Saturday, February 12, 2011

Trouble at Morningside - Five

Some private emails have made it clear to me that I need to make very explicit two things that I thought I had said clearly.

When I brought up the matter of last spring's censure  of a board member, it was for the purpose of stating that I think that censure can be enough of a rebuke for actions the board deems improper. Once the person has been censured, that's the end of it. The censure does not alter the person's eligibility to fill any corporate office.  In that instance, I thought that from the beginning.  Only after the fact did I conclude that I should have applied that principle instead of voting to impose sanctions on three board members.

Second, while I have found what I am calling the Maimonides standard (don't say or do anything to cause hurt to another person) to be a useful guide for my judging my own conduct,  I never said that it is binding on anyone else, nor do I judge anyone's conduct by that standard.

I need to amplify that last statement a bit.  In a blog post, I used the word "conspiracy" and referred to "the devil."  "Conspiracy" was an unfortunate choice of words to describe the agreement to keep the motions to sanction the three a secret from the rest of the board until they were introduced at the September 14th board meeting.  I am sorry now that I consented to the secrecy agreement, but at the time there seemed to us all (including me) to be sound strategic reasons for doing it that way.  I apologize for calling my fellow board members co-conspirators, just as I apologize to the other five board members for my part in springing the motions on them at the meeting.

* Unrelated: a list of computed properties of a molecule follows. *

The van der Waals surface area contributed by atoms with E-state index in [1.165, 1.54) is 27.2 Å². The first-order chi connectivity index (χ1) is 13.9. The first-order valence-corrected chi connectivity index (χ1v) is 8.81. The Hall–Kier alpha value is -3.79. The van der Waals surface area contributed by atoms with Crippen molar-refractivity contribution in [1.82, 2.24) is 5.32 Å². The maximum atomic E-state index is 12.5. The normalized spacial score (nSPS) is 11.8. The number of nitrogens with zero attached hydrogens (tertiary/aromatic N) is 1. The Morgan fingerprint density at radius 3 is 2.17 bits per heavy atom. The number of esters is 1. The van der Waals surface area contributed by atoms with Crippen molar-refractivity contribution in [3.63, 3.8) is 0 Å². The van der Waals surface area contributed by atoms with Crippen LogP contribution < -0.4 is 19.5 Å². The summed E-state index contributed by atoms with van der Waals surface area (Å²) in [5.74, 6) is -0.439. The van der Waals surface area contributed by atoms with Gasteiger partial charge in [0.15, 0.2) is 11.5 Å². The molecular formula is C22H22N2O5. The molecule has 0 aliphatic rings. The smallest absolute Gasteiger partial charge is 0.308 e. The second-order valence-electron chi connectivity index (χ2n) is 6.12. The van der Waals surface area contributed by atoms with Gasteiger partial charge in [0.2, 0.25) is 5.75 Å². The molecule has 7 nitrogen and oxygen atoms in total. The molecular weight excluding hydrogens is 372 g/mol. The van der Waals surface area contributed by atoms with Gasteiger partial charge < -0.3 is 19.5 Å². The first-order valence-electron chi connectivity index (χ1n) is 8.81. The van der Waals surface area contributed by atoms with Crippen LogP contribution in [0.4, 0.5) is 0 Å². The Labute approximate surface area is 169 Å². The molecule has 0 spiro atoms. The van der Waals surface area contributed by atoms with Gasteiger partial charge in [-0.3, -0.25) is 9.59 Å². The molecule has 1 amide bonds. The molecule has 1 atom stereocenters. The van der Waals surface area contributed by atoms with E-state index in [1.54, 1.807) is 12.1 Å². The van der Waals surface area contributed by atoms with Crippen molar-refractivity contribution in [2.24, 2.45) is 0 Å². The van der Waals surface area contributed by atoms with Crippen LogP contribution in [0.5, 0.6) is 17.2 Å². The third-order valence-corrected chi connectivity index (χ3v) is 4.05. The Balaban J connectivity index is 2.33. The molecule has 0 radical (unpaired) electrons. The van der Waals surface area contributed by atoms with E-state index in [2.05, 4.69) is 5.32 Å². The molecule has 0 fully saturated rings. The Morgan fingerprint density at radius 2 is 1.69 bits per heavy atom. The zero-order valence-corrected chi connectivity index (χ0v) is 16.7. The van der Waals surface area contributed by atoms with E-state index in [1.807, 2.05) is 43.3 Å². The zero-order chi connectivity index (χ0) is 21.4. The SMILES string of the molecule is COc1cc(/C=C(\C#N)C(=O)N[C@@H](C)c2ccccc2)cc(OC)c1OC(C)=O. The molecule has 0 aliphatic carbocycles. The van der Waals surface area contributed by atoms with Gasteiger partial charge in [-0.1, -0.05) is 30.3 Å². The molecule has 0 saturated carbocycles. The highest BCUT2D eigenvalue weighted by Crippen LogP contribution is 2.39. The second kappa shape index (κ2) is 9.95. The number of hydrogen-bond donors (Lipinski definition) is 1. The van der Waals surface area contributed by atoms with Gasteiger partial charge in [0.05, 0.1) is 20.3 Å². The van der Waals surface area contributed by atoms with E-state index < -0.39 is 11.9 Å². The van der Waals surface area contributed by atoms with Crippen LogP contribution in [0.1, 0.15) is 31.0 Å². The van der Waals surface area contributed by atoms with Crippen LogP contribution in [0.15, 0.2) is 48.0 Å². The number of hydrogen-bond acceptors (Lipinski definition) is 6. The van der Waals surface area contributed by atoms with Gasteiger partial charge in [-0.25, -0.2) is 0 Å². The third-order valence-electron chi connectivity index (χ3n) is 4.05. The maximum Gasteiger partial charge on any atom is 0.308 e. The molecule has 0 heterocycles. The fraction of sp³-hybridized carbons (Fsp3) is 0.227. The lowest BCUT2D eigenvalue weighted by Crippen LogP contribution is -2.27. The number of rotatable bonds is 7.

A second thing that needs clarification is my use of the term "the devil."  As I said in part three of this series, when otherwise good people act to cause harm to other people, I find it useful to attribute that to a malign influence.  I say that not to let people off the hook for their own actions, but to try to counter the all too human tendency to demonize other people. I do not mean to suggest that any individual is possessed by "the devil."

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